Leader Responsibilities and Rights

Mountain Club hike leaders are volunteers and are not required to have any training or certification in any activity or in first aid. Most leaders have hiked with the club or similar organizations before volunteering to lead a hike and should be familiar with club policies regarding hikes. The following list  of leader responsibilities encapsulates policies as they apply to hikes. Knowing them will help you as a leader or participant work together as a team and contribute to the success of the hike. 

  1. Leaders are not required to take anyone not properly prepared, equipped, or experienced. Leaders have final authority to limit participation on their hikes.
  2. Leaders should provide complete and, to the extent possible, accurate information in their hike write-ups.  If there are a lot of unknowns about the destination and/or route, this should be emphasized.  It is better to overestimate distance, elevation, and difficulty of a hike than underestimate it. 
  3. Arrive at the meeting place early.
  4. Assure that all participants have signed the Release of Liability form. All participants must sign the form.  A member cannot sign for another member (e.g., a person cannot sign for themselves and their spouse). The text of the release should be visible to all people signing it. Releases should be returned to the Outings Chair.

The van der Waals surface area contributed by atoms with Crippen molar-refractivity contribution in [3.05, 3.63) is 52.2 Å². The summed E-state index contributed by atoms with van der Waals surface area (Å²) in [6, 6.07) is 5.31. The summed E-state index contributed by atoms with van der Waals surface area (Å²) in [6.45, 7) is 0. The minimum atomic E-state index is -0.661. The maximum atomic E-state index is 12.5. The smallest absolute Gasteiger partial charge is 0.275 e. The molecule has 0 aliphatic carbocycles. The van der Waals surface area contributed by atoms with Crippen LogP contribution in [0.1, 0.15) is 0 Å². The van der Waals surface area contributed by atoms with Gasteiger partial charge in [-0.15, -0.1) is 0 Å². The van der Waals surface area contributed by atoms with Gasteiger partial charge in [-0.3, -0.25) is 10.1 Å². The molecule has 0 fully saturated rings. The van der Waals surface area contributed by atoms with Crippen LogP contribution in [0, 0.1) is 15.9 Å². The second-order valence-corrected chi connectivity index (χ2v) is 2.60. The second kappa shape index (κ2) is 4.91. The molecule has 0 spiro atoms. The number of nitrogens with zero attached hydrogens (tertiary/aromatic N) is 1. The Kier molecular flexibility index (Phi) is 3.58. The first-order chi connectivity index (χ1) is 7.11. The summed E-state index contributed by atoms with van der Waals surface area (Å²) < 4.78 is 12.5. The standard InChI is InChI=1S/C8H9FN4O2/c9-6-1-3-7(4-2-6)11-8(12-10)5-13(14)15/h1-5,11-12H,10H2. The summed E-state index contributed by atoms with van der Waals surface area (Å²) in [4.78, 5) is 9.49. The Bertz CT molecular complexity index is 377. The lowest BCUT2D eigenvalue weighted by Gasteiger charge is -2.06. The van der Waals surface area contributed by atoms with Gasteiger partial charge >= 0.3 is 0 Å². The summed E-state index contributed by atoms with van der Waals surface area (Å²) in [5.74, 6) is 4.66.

5. Before leaving the meeting place, tell participants where you are going and provide more detail about the information that was in the hike write-up, eg. difficulty, hazards, stream crossings, etc.  Show a map of the planned hike. 
  6. Because other groups may meet at the same place at the same time, be sure that all your participants are there for your hike. 
  7. Organize car pools and be sure drivers know the route to the trailhead and plans for intervening stops.
  8. At the trailhead, do not start off before everyone is ready to go.  
  9. Keep the group together.  Designate a sweep, someone to hike at the end of the group to let you know if the group is getting too spread out or people are having difficulty keeping up.
  10. Do the hike as described; do not knowingly deviate and add elevation or distance, go to a different place, etc. 
  11. Plan for rest, lunch, and potty breaks.
  12. At the end of the hike, make sure all vehicles can start before allowing any to leave. 
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